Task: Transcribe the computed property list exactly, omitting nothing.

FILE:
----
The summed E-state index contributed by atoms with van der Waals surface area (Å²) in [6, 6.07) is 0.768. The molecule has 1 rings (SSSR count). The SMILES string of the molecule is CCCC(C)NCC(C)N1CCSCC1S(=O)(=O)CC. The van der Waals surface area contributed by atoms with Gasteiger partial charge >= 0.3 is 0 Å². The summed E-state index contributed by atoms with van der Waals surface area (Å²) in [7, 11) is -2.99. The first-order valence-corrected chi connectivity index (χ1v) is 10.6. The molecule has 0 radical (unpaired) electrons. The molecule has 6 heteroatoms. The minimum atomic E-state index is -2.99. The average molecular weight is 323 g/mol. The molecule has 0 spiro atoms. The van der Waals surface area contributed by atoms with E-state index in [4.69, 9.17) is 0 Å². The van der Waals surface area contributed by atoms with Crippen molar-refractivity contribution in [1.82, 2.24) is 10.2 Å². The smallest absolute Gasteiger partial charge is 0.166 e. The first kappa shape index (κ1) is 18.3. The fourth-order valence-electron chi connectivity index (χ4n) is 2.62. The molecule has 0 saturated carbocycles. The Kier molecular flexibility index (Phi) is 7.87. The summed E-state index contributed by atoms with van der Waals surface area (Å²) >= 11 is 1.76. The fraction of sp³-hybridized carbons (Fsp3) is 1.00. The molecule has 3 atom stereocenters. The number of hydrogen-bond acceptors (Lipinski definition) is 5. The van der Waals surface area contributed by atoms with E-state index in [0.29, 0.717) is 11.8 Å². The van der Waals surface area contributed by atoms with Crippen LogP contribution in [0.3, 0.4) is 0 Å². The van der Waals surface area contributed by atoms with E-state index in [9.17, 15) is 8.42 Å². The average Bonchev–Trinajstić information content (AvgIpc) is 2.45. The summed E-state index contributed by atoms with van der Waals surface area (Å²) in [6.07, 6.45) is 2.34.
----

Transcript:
The summed E-state index contributed by atoms with van der Waals surface area (Å²) in [6, 6.07) is 0.768. The molecule has 1 rings (SSSR count). The SMILES string of the molecule is CCCC(C)NCC(C)N1CCSCC1S(=O)(=O)CC. The van der Waals surface area contributed by atoms with Gasteiger partial charge >= 0.3 is 0 Å². The summed E-state index contributed by atoms with van der Waals surface area (Å²) in [7, 11) is -2.99. The first-order valence-corrected chi connectivity index (χ1v) is 10.6. The molecule has 0 radical (unpaired) electrons. The molecule has 6 heteroatoms. The minimum atomic E-state index is -2.99. The average molecular weight is 323 g/mol. The molecule has 0 spiro atoms. The van der Waals surface area contributed by atoms with E-state index in [4.69, 9.17) is 0 Å². The van der Waals surface area contributed by atoms with Crippen molar-refractivity contribution in [1.82, 2.24) is 10.2 Å². The smallest absolute Gasteiger partial charge is 0.166 e. The first kappa shape index (κ1) is 18.3. The fourth-order valence-electron chi connectivity index (χ4n) is 2.62. The molecule has 0 saturated carbocycles. The Kier molecular flexibility index (Phi) is 7.87. The summed E-state index contributed by atoms with van der Waals surface area (Å²) >= 11 is 1.76. The fraction of sp³-hybridized carbons (Fsp3) is 1.00. The molecule has 3 atom stereocenters. The number of hydrogen-bond acceptors (Lipinski definition) is 5. The van der Waals surface area contributed by atoms with E-state index in [0.29, 0.717) is 11.8 Å². The van der Waals surface area contributed by atoms with Crippen LogP contribution in [0.3, 0.4) is 0 Å². The van der Waals surface area contributed by atoms with E-state index in [9.17, 15) is 8.42 Å². The average Bonchev–Trinajstić information content (AvgIpc) is 2.45. The summed E-state index contributed by atoms with van der Waals surface area (Å²) in [6.07, 6.45) is 2.34.